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Four-fifths of the corporate board seats in the United States are held by men and a shocking number of companies lack any female representation on their boards. While institutional investors have pushed these companies for change, California took a more aggressive step and followed several European countries by mandating a quota for board representation. Heated argument has ensued over what diversity we should prioritize and what mechanisms should be used to promote diversity. Yet could these challenges be avoided altogether through the use of term limits?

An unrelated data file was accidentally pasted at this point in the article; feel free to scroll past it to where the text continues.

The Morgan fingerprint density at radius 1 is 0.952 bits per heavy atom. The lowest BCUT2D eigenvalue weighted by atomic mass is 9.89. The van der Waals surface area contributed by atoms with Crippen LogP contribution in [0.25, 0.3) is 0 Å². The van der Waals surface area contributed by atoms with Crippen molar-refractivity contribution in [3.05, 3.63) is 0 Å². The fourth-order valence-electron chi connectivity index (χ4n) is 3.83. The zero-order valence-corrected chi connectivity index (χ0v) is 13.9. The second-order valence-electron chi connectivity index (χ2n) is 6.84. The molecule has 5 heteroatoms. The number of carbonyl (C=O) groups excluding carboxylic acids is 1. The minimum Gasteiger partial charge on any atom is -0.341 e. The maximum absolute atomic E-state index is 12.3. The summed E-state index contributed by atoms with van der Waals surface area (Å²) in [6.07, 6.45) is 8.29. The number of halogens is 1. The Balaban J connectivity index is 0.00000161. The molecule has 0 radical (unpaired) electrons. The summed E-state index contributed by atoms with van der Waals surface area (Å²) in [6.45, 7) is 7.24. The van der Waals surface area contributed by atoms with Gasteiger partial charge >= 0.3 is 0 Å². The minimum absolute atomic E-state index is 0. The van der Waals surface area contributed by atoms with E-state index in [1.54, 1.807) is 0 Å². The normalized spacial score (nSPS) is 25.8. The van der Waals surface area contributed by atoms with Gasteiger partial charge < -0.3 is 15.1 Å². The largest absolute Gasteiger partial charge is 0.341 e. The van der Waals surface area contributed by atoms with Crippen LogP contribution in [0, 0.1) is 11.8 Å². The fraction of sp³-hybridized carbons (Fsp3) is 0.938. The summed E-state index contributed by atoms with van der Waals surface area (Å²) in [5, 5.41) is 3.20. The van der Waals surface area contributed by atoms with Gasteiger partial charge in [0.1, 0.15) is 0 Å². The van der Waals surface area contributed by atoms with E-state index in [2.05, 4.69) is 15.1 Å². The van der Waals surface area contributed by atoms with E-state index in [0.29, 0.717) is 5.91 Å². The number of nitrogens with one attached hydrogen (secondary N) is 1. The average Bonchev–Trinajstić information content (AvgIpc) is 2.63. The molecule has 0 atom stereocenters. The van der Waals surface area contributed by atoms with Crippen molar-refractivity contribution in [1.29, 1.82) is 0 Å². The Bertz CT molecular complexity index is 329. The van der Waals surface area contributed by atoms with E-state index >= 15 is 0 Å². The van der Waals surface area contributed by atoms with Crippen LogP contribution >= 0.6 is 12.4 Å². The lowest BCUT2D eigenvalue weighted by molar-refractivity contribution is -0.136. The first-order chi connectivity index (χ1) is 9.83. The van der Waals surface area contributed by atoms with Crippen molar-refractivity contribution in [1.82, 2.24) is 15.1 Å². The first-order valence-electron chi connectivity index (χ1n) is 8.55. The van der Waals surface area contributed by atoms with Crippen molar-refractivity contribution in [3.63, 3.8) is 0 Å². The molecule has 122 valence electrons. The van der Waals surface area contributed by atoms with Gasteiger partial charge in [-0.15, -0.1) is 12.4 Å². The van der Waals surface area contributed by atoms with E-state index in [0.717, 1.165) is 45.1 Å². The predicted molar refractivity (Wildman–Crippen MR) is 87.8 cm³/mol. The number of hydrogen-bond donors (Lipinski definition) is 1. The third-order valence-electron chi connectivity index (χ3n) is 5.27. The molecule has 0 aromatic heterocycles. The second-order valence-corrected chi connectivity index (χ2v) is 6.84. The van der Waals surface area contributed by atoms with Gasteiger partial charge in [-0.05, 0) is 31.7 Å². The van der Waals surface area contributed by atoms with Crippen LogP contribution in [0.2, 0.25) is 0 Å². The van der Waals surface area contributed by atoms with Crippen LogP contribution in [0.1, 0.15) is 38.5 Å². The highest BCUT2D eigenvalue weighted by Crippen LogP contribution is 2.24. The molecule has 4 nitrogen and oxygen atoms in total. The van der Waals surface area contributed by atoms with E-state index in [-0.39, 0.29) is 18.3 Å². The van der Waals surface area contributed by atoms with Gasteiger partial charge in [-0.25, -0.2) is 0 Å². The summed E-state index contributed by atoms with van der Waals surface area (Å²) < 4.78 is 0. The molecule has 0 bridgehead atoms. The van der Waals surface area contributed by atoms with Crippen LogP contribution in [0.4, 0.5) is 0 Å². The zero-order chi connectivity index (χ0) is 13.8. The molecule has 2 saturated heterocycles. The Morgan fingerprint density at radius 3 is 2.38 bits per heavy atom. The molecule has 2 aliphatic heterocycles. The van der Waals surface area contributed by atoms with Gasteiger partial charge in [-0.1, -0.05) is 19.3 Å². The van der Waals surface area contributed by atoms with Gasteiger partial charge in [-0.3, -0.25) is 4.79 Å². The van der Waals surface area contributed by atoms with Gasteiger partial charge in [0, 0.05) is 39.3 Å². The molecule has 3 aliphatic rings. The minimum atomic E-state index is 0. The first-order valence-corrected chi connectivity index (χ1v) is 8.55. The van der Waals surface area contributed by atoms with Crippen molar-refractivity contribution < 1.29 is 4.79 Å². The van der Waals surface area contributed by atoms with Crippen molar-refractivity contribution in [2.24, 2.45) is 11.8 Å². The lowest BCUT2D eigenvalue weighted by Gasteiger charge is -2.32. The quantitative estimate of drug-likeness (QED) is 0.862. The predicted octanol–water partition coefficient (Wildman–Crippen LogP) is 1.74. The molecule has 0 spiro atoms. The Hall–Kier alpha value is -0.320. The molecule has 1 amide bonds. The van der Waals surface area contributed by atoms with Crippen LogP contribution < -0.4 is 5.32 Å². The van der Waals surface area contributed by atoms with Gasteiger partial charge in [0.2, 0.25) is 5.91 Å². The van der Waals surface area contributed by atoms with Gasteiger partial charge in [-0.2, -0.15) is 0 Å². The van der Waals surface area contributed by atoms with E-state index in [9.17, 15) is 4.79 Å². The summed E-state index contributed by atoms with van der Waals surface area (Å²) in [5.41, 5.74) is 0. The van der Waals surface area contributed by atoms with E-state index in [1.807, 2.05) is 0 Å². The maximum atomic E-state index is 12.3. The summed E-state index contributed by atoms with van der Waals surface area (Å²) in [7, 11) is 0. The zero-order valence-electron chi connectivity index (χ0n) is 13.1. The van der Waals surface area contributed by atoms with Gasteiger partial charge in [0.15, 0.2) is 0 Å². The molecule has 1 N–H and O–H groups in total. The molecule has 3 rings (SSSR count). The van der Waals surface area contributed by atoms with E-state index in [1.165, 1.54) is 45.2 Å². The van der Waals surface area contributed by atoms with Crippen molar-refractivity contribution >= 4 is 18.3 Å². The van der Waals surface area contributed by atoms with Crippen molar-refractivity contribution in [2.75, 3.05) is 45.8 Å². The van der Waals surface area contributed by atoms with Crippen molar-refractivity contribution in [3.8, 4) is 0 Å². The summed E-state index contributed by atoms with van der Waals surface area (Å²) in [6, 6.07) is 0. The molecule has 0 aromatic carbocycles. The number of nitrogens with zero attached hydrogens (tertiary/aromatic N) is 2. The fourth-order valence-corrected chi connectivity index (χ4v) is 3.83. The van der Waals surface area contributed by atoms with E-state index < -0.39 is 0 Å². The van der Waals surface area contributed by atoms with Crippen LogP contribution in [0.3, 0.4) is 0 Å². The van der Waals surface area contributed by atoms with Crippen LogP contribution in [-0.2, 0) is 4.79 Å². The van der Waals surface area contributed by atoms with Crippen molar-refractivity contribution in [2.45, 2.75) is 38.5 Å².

This Article is the first academic inquiry exploring the connection between term limits and the sex diversification of the corporate board. Drawing upon quantitative data on director turnover in the S&P 1500 and qualitative data on S&P 500 firms with term limits, our research shows that firms experiencing higher board turnover have more sex diversity. We argue that term limits, a mechanism that increases turnover, may correlate with improved sex diversity on boards. Our findings suggest that promoting term limits in the United States offers a market-based mechanism that could avert this polarized diversity debate.